The Henry Moore exhibit has been at the Dallas Museum of Art for a while. Saturday Susan and I finally had time to check it out. I was quite impressed. I can’t really say I was a fan of Moore prior to the exhibit (it took a bit of urging from Susan to get me to go in fact) but I found it very fascinating. The range of materials he used was in itself pretty amazing. One sculpture was made from a huge stalactite. The exhibit included more than 100 works ranging from tiny maquettes to several of his trademark huge works.
Afterwards we went to yet another local arts festival. This time it was the Dallas ARTFEST at Fair Park in Dallas. While not particularly interesting this year, it was too nice just having a day or two off to complain.
Friday, Susan and I spent the evening at the Wildflower Arts & Music Festival. It was mostly music. And the music was mostly 80’s bands like the Go-Gos, Flock of Seagulls, The Romantics, and a bunch of others. Overall, it wasn’t a bad deal for 10 bucks. The Go-Go’s did a nice cover of I wanna be sedated “for Joey!”.
Saturday, I was on-site all day with one of our clients who was migrating their internal DNS to a new server.
Tonight, I’ll be watching the season finale of X-Files.
It’s always depressing to wake up to bad news. Douglas Adams died this morning of a heart attack. He was only 49. By now, I’m sure everyone knows. It’s been covered by the BBC, AP, and the NY Times (as well as a lot of others I won’t bother to list…)
Nothing is up yet on his official site but I’m sure they’ll put some more information up soon.
We’ve read his books, have the tapes of the original BBC HHGG broadcasts, the old Infocom text game, and even a few servers named after characters from his books. From the look of Slashdot, I’m not the only one who’ll miss him. It’s hard not to imagine him in Milliway’s right now, shouting ‘Hi, guys! How’d you do?’.
Time for another Mozilla upgrade – I’m posting this from Mozilla 0.9 and so far it seems to show the usual incremental improvement. There have been major performance improvements but there still need to be a few more before it’s ready for prime-time. The bookmark manager is still a bit slow and the initial start up is still slower than Netscape but there have been lots of bug fixes and the general responsiveness while browsing is greatly improved over 0.8.1.
I also upgraded GNOME on one of my boxes to Ximian GNOME v1.4. Mostly good with the exception of Nautilus which appears to be a complete waste. Nautilus sucks up huge amounts of memory but doesn’t appear to actually do anything except allow you to get a simple context menu on the desktop and a goofy folder-view of disk directories. The context menu is so slow that it’s virtually unusable (you click on it and nothing happens, you fire up an xterm and do a ps to look for the process to kill and about that time you see the menu option you clicked become hilighted, another 5 seconds or so and the menu option depresses and executes – making something that slow must have taken some work!).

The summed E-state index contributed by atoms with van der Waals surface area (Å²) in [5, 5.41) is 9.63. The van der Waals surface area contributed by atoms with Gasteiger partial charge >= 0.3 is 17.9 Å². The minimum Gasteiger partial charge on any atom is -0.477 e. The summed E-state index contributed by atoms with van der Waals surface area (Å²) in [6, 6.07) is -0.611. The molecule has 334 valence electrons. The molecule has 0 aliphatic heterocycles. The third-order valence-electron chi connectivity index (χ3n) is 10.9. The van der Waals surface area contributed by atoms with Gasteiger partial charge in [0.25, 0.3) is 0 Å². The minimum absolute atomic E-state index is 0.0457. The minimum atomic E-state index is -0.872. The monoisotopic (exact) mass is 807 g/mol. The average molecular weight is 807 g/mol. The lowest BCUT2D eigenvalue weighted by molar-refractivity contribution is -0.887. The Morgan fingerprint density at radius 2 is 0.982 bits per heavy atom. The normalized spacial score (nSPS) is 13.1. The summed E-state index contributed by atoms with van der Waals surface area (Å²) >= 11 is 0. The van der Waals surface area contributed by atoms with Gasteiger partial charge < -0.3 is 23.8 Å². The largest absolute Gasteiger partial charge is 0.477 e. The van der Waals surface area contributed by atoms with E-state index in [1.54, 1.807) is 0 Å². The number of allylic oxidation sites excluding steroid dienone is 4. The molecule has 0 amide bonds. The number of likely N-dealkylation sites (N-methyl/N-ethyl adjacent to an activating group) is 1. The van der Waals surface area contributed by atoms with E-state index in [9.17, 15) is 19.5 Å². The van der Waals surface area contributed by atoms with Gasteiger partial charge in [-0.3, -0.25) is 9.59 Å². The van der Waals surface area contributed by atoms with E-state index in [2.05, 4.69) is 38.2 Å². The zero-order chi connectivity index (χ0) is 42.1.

The folder-view thing seems equally useless – it takes up a huge amount of real-estate and the icons are about 4 times larger than they need to be (not to mention that it took around two minutes to open and render for the root directory which has maybe a dozen files and directories to display). I killed all the processes that seemed to be Nautilus-related and GNOME has seemed pretty snappy ever since. I haven’t missed it and GNOME seems to run fine without it, so I guess it doesn’t do anything too important. Now I need to find a way to configure GNOME not to start Nautilus so I won’t have to kill it manually when I start up. Other than Nautilus, GNOME 1.4 seems to have plenty of improvements. The only other complaint I can come up with is that the panel at the top has a clock on it that isn’t removable for some reason (or at least I haven’t figured out how yet).
I was amused to see that Nautilus is so bad that it now has an entire mailing list devoted to flames about it.
robots.net got mentioned on a radio show called Computer Insider about a month ago. I wonder if anybody heard it? (I didn’t even know the radio show existed until I ran across their web site recently!)
I finally got a definite-sounding answer in email from someone at Red Hat. It looks like Red Hat Linux for Sparc is officially dead. They said, “We are not offering a SPARC version of Red Hat Linux as there was not enough consumer demand or interest for it. To my knowledge one will not be available, period.”